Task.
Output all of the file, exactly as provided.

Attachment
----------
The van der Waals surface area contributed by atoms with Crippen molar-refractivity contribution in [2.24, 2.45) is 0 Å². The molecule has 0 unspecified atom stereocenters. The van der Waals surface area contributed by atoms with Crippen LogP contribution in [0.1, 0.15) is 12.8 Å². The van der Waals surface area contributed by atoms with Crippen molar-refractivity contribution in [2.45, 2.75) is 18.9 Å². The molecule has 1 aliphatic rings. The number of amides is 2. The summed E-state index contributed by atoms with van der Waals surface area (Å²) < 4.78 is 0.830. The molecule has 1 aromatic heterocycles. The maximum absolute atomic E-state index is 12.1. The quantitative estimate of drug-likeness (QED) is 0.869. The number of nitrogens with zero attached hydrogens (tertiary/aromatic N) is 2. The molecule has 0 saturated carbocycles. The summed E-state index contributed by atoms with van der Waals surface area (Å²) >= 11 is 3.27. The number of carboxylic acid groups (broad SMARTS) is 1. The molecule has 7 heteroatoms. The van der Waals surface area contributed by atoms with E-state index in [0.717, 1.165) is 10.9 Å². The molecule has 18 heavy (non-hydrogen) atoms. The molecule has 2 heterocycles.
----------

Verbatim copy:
The van der Waals surface area contributed by atoms with Crippen molar-refractivity contribution in [2.24, 2.45) is 0 Å². The molecule has 0 unspecified atom stereocenters. The van der Waals surface area contributed by atoms with Crippen LogP contribution in [0.1, 0.15) is 12.8 Å². The van der Waals surface area contributed by atoms with Crippen molar-refractivity contribution in [2.45, 2.75) is 18.9 Å². The molecule has 1 aliphatic rings. The number of amides is 2. The summed E-state index contributed by atoms with van der Waals surface area (Å²) < 4.78 is 0.830. The molecule has 1 aromatic heterocycles. The maximum absolute atomic E-state index is 12.1. The quantitative estimate of drug-likeness (QED) is 0.869. The number of nitrogens with zero attached hydrogens (tertiary/aromatic N) is 2. The molecule has 0 saturated carbocycles. The summed E-state index contributed by atoms with van der Waals surface area (Å²) >= 11 is 3.27. The number of carboxylic acid groups (broad SMARTS) is 1. The molecule has 7 heteroatoms. The van der Waals surface area contributed by atoms with E-state index in [0.717, 1.165) is 10.9 Å². The molecule has 18 heavy (non-hydrogen) atoms. The molecule has 2 heterocycles.